It’s not a newcomer by any means, having been founded in 1988, but it has really come into its own recently, particularly with one of the best vegan alternatives to butter on the market. Also, how can we not all love a company that tells us to, “eat plants because there is no planet B”?


veshinAn industry leader, Veshin is transforming a leather good manufacturing facility into a vegan-friendly production hub. It will take a little time to transition fully but work has started in earnest, with animal leather alternatives already being used and sustainable fabrics being focussed on. This is definitely a company to watch, as what it is attempting is truly groundbreaking and exciting.

Check out our interview with Veshin co-founder Joey Pringle.


thevegankindWe could wax lyrical about TheVeganKind, but let’s keep it simple. A dedicated vegan supermarket, it makes shopping for essentials and treats easier than ever before. Showing indies and bigger brands equal amounts of love and support, TheVeganKind is the answer to a question many of us didn’t think we could ask: yes, there is an alternative to the Big Four supermarkets, and home delivery won’t break the bank.

Read what TheVeganKind has planned for the near future in our exclusive interview with its CEO Scott McCulloch.


this isn't chickenWidely heralded as offering the first viable bacon alternative that meat-eaters actually like, THIS is a vegan company that combines great products with genius marketing and a good sense of humour. Because we vegans can be funny and laugh at ourselves.

The real shock here is that the products might be suitable for us, but they are absolutely aimed at meat fans, in a bid to lure them away from animal products for the good of the planet and personal health. Compelling, delicious and clever.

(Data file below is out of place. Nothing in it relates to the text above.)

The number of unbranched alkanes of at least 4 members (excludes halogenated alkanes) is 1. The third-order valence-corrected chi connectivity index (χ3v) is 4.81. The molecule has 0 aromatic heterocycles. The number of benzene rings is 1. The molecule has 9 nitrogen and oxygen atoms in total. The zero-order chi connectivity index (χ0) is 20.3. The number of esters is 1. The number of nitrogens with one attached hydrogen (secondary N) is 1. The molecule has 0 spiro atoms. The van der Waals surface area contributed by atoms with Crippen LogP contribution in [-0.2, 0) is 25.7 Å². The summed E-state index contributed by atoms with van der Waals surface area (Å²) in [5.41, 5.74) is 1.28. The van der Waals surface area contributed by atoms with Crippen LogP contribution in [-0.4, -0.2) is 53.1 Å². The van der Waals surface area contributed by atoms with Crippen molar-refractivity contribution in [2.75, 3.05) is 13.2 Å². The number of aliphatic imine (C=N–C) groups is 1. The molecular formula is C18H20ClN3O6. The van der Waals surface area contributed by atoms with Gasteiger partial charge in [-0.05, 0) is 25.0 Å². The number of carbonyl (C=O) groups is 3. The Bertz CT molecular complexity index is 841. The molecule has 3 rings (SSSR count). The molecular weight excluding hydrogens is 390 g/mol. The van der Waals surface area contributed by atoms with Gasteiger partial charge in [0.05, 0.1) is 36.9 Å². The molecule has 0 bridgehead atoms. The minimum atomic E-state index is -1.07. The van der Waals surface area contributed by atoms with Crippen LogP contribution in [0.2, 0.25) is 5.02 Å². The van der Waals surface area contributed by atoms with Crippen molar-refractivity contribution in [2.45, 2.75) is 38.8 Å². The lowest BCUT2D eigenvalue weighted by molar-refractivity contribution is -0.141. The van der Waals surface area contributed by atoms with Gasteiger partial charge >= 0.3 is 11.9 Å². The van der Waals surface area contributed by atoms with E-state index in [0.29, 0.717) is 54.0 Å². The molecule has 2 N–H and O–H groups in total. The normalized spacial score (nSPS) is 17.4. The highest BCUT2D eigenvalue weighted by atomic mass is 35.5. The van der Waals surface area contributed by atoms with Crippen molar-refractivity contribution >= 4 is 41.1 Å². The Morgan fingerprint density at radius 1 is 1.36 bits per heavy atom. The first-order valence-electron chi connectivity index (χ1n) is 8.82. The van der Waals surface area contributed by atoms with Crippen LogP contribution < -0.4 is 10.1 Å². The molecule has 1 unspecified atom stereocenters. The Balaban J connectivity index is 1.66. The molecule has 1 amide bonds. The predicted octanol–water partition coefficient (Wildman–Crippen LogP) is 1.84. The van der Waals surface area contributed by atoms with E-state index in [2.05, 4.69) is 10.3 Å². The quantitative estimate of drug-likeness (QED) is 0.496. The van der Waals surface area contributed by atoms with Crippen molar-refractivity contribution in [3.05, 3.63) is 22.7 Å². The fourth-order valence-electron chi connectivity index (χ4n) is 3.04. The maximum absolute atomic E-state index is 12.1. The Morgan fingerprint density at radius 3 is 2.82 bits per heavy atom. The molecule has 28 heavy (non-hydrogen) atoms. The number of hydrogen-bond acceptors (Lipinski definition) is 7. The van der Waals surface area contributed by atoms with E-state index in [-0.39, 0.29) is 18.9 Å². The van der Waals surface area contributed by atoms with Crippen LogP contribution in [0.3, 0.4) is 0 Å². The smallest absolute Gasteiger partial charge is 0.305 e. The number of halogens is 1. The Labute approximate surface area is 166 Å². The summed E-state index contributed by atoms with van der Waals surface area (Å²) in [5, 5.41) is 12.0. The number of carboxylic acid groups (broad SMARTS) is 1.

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melibioWe’ve established that honey isn’t vegan already, and though there have been alternatives available for a long time, such as agave and date syrup, none of them have the honey flavour that a lot of vegans miss.

Melibio has stepped up to offer exactly that with its “honey made without bees”. Seeking to remove the exploitation of bees from the process of honey production, Melibio is an inspired and authentic creation that offers all the sweet and natural taste with none of the traditional animal involvement.

Read about the scientific underpinnings of Melibio and the founder’s opinion that honey bees are lazy.

Humans Are Vain

humans are vainSustainable fashion is one thing but combining a desire to make a smaller impact on the world with exclusively vegan-friendly materials is something else and requires a slow fashion approach. That’s what Humans Are Vain specialises in, creating understated lines of footwear and clothing that will outlast fleeting trends and remain classic.

Founded by a former fast fashion big-hitter, the brand whispers rather than shouts, but the noise it is making in the industry is beginning to resonate rather loudly

Find all about Humans Are Vain in our interview with its co-founder Chriss Margetts.

The vegan business world is getting bigger and more exciting every day. While huge corporations are starting to see the value in creating plant-based versions of longstanding favourite products, it’s the operations that are vegan through-and-through who are making the biggest difference.

So are we though, as consumers, because we choose to spend our money with these companies, giving them the opportunity to expand and grow, meaning that we have a responsibility to choose carefully.

Amy Buxton
Amy Buxton
Amy is a committed ethical vegan, raising a next generation compassionate human with her husband and their beloved dog, Boo. A freelance writer with a background in PR, she decided to use the COVID lockdown period to refocus her client base and has come to The Vegan Review as a senior writer and editor, before moving into her external content director role. "What we should be doing is working at the job of life itself" is Amy's mantra, courtesy of Tom from The Good Life.